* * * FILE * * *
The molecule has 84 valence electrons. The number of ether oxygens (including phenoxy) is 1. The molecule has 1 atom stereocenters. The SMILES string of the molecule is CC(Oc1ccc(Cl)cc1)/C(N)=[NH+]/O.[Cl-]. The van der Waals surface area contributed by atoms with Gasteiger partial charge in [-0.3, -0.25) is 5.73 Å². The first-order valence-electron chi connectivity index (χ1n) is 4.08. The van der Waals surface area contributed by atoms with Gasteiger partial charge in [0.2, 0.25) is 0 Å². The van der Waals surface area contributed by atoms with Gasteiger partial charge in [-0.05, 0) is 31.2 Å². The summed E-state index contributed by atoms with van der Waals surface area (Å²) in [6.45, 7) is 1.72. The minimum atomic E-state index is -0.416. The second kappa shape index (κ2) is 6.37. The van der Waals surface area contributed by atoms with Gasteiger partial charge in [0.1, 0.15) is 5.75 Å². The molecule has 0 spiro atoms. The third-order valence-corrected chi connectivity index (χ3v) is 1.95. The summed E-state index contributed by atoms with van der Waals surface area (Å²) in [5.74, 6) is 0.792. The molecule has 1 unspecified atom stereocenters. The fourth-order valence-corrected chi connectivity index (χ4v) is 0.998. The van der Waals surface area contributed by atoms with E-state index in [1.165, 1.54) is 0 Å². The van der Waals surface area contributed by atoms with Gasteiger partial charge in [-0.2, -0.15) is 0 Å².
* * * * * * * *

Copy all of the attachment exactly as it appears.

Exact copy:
The molecule has 84 valence electrons. The number of ether oxygens (including phenoxy) is 1. The molecule has 1 atom stereocenters. The SMILES string of the molecule is CC(Oc1ccc(Cl)cc1)/C(N)=[NH+]/O.[Cl-]. The van der Waals surface area contributed by atoms with Gasteiger partial charge in [-0.3, -0.25) is 5.73 Å². The first-order valence-electron chi connectivity index (χ1n) is 4.08. The van der Waals surface area contributed by atoms with Gasteiger partial charge in [0.2, 0.25) is 0 Å². The van der Waals surface area contributed by atoms with Gasteiger partial charge in [-0.05, 0) is 31.2 Å². The summed E-state index contributed by atoms with van der Waals surface area (Å²) in [6.45, 7) is 1.72. The minimum atomic E-state index is -0.416. The second kappa shape index (κ2) is 6.37. The van der Waals surface area contributed by atoms with Gasteiger partial charge in [0.1, 0.15) is 5.75 Å². The molecule has 0 spiro atoms. The third-order valence-corrected chi connectivity index (χ3v) is 1.95. The summed E-state index contributed by atoms with van der Waals surface area (Å²) in [5.74, 6) is 0.792. The molecule has 1 unspecified atom stereocenters. The fourth-order valence-corrected chi connectivity index (χ4v) is 0.998. The van der Waals surface area contributed by atoms with E-state index in [1.165, 1.54) is 0 Å². The van der Waals surface area contributed by atoms with Gasteiger partial charge in [-0.2, -0.15) is 0 Å².